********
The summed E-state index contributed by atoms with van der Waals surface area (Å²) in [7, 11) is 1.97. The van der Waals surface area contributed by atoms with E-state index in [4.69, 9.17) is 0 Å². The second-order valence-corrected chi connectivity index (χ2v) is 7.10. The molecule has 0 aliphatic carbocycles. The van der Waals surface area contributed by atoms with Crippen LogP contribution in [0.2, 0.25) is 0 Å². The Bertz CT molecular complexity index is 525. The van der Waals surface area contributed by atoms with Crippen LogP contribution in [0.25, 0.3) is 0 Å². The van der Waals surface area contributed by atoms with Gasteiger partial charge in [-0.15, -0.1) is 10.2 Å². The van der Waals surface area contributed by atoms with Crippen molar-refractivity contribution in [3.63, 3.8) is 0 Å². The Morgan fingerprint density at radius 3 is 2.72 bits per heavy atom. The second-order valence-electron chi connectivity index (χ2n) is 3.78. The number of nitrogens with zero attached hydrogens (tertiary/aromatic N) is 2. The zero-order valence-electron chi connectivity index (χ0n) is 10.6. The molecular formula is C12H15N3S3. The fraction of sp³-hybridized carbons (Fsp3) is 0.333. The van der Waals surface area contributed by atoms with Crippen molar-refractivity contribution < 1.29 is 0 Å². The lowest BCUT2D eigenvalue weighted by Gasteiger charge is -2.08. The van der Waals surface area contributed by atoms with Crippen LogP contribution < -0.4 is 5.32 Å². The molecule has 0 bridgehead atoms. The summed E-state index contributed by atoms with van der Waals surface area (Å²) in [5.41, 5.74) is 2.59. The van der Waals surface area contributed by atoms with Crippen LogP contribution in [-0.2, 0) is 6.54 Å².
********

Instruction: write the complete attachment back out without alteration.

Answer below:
The summed E-state index contributed by atoms with van der Waals surface area (Å²) in [7, 11) is 1.97. The van der Waals surface area contributed by atoms with E-state index in [4.69, 9.17) is 0 Å². The second-order valence-corrected chi connectivity index (χ2v) is 7.10. The molecule has 0 aliphatic carbocycles. The van der Waals surface area contributed by atoms with Crippen LogP contribution in [0.2, 0.25) is 0 Å². The Bertz CT molecular complexity index is 525. The van der Waals surface area contributed by atoms with Crippen LogP contribution in [0.25, 0.3) is 0 Å². The van der Waals surface area contributed by atoms with Gasteiger partial charge in [-0.15, -0.1) is 10.2 Å². The van der Waals surface area contributed by atoms with Crippen molar-refractivity contribution in [3.63, 3.8) is 0 Å². The Morgan fingerprint density at radius 3 is 2.72 bits per heavy atom. The second-order valence-electron chi connectivity index (χ2n) is 3.78. The number of nitrogens with zero attached hydrogens (tertiary/aromatic N) is 2. The zero-order valence-electron chi connectivity index (χ0n) is 10.6. The molecular formula is C12H15N3S3. The fraction of sp³-hybridized carbons (Fsp3) is 0.333. The van der Waals surface area contributed by atoms with Crippen molar-refractivity contribution < 1.29 is 0 Å². The lowest BCUT2D eigenvalue weighted by Gasteiger charge is -2.08. The van der Waals surface area contributed by atoms with Crippen LogP contribution < -0.4 is 5.32 Å². The molecule has 0 bridgehead atoms. The summed E-state index contributed by atoms with van der Waals surface area (Å²) in [5.41, 5.74) is 2.59. The van der Waals surface area contributed by atoms with Crippen LogP contribution in [-0.2, 0) is 6.54 Å².